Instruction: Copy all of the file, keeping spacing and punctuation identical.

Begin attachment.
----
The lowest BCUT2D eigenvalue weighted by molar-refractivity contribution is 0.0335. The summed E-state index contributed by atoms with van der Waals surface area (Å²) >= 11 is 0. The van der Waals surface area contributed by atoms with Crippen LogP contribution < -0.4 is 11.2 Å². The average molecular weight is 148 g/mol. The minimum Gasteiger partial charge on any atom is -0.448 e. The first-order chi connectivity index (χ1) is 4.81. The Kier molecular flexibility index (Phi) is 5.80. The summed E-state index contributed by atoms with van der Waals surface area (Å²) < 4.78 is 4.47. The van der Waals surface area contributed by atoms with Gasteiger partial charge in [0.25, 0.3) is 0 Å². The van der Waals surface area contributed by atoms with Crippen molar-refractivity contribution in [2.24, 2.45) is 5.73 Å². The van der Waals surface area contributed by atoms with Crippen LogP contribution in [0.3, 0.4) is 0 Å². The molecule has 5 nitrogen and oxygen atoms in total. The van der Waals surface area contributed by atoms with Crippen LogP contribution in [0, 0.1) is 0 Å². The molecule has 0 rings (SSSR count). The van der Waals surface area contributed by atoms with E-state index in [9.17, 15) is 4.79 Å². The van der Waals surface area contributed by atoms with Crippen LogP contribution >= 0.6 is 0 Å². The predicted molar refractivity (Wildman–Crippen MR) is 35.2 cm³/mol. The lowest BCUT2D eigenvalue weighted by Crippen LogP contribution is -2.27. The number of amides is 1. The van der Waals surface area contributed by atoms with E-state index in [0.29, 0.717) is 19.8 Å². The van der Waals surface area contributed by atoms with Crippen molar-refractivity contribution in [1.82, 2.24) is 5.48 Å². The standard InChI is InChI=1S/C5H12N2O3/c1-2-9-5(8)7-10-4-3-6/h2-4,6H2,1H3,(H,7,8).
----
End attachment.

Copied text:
The lowest BCUT2D eigenvalue weighted by molar-refractivity contribution is 0.0335. The summed E-state index contributed by atoms with van der Waals surface area (Å²) >= 11 is 0. The van der Waals surface area contributed by atoms with Crippen LogP contribution < -0.4 is 11.2 Å². The average molecular weight is 148 g/mol. The minimum Gasteiger partial charge on any atom is -0.448 e. The first-order chi connectivity index (χ1) is 4.81. The Kier molecular flexibility index (Phi) is 5.80. The summed E-state index contributed by atoms with van der Waals surface area (Å²) < 4.78 is 4.47. The van der Waals surface area contributed by atoms with Gasteiger partial charge in [0.25, 0.3) is 0 Å². The van der Waals surface area contributed by atoms with Crippen molar-refractivity contribution in [2.24, 2.45) is 5.73 Å². The van der Waals surface area contributed by atoms with Crippen LogP contribution in [0.3, 0.4) is 0 Å². The molecule has 5 nitrogen and oxygen atoms in total. The van der Waals surface area contributed by atoms with Crippen LogP contribution in [0, 0.1) is 0 Å². The molecule has 0 rings (SSSR count). The van der Waals surface area contributed by atoms with E-state index in [9.17, 15) is 4.79 Å². The van der Waals surface area contributed by atoms with Crippen LogP contribution >= 0.6 is 0 Å². The predicted molar refractivity (Wildman–Crippen MR) is 35.2 cm³/mol. The lowest BCUT2D eigenvalue weighted by Crippen LogP contribution is -2.27. The number of amides is 1. The van der Waals surface area contributed by atoms with E-state index in [0.29, 0.717) is 19.8 Å². The van der Waals surface area contributed by atoms with Crippen molar-refractivity contribution in [1.82, 2.24) is 5.48 Å². The standard InChI is InChI=1S/C5H12N2O3/c1-2-9-5(8)7-10-4-3-6/h2-4,6H2,1H3,(H,7,8).